Should talk pages be used for debating?
This is kept for historical interest. Any policies mentioned may be obsolete.
Status quo in 2013, about a decade after the discussion: Wikipedia is not a forum, so do not use the talkpage as a forum. On the other hand, the English Wikinews has a "Comments" namespace for personal opinions and debates. PiRSquared17 (talk) 12:12, 28 June 2013 (UTC)
Moved from :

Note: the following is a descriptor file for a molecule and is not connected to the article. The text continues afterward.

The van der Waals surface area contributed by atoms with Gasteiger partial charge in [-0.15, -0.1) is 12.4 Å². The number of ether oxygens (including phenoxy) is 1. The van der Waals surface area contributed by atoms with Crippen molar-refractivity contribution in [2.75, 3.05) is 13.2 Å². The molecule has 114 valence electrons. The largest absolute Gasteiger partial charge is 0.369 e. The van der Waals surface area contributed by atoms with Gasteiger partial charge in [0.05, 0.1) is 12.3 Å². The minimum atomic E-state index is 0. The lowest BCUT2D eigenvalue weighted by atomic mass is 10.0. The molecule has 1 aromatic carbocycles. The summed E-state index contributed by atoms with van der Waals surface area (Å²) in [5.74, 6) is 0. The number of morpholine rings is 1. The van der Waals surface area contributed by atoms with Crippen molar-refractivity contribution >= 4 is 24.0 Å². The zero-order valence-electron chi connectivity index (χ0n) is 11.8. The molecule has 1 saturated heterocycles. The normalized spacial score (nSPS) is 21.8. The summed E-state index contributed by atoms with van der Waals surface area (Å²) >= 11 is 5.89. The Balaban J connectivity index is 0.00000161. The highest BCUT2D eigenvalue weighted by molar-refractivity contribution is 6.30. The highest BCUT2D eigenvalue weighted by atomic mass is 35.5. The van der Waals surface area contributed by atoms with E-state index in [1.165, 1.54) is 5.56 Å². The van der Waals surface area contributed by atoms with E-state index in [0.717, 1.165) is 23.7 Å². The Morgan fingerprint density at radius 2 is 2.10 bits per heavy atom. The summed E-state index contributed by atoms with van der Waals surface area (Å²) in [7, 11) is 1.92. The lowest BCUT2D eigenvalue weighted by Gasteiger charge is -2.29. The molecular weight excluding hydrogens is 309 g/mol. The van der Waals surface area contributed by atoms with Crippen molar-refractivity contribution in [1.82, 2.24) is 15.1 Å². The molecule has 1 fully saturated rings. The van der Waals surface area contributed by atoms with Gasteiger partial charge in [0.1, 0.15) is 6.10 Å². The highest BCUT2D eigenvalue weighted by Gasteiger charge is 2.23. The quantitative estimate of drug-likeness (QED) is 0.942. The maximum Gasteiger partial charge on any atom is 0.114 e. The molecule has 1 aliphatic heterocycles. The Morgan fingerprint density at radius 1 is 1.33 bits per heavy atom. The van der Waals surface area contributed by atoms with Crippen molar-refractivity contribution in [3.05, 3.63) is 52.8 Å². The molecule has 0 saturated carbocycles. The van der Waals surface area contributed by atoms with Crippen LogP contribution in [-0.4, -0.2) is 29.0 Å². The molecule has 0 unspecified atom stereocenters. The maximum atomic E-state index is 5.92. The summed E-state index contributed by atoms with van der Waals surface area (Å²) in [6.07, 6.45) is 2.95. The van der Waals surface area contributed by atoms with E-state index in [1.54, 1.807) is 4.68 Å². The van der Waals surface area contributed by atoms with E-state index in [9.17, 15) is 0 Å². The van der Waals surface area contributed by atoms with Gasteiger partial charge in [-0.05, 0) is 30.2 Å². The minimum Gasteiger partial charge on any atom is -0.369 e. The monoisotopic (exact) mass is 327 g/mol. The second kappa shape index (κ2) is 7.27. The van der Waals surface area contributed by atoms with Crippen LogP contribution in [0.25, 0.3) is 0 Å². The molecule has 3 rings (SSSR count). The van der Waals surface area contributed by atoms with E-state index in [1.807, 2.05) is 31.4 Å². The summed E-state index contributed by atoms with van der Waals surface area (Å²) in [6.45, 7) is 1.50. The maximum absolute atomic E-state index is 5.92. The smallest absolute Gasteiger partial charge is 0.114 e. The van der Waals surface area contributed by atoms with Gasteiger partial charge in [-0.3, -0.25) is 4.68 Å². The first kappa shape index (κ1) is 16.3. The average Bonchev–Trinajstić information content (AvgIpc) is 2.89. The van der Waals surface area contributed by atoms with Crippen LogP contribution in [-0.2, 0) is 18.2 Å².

Larry, I want to respond to the point you have made on a couple of talk pages that Wikipedia is not a discussion group. I appreciate your point, and I also admit that some of these discussions have gotten a bit excessive and perhaps not very fruitful. But I beg you to reconsider your point, given the particulars. Fundamentally, I do not think all Wikipedia articles are the same. I think some are relatively uncontroversial, while others are very controversial. I also think that with very controversial topics, there is a strong case to be made for replacing neutral point of view for multiple points of view. It would certainly be easier, and it may be more informative. BUT I accept Wikipedia's NPOV policy, as do, I think, all participants in these discussions. My point is that when a diverse group of people are trying to develop an article on a controversial topic while maintaining NPOV it can be very very difficult. In these cases I think the "talk" page is the most convenient place for participants to work though underlying controversial issues, and in fact that is what I think has been going on. Not only do I think it is convenient, I also think it is effective -- and I would ask you to test the value of these very lengthy discussions against the actual evolution of the article. Do you feel that as the discussion progresses, the article moves closer or further away from NPOV? Does it get better or worse?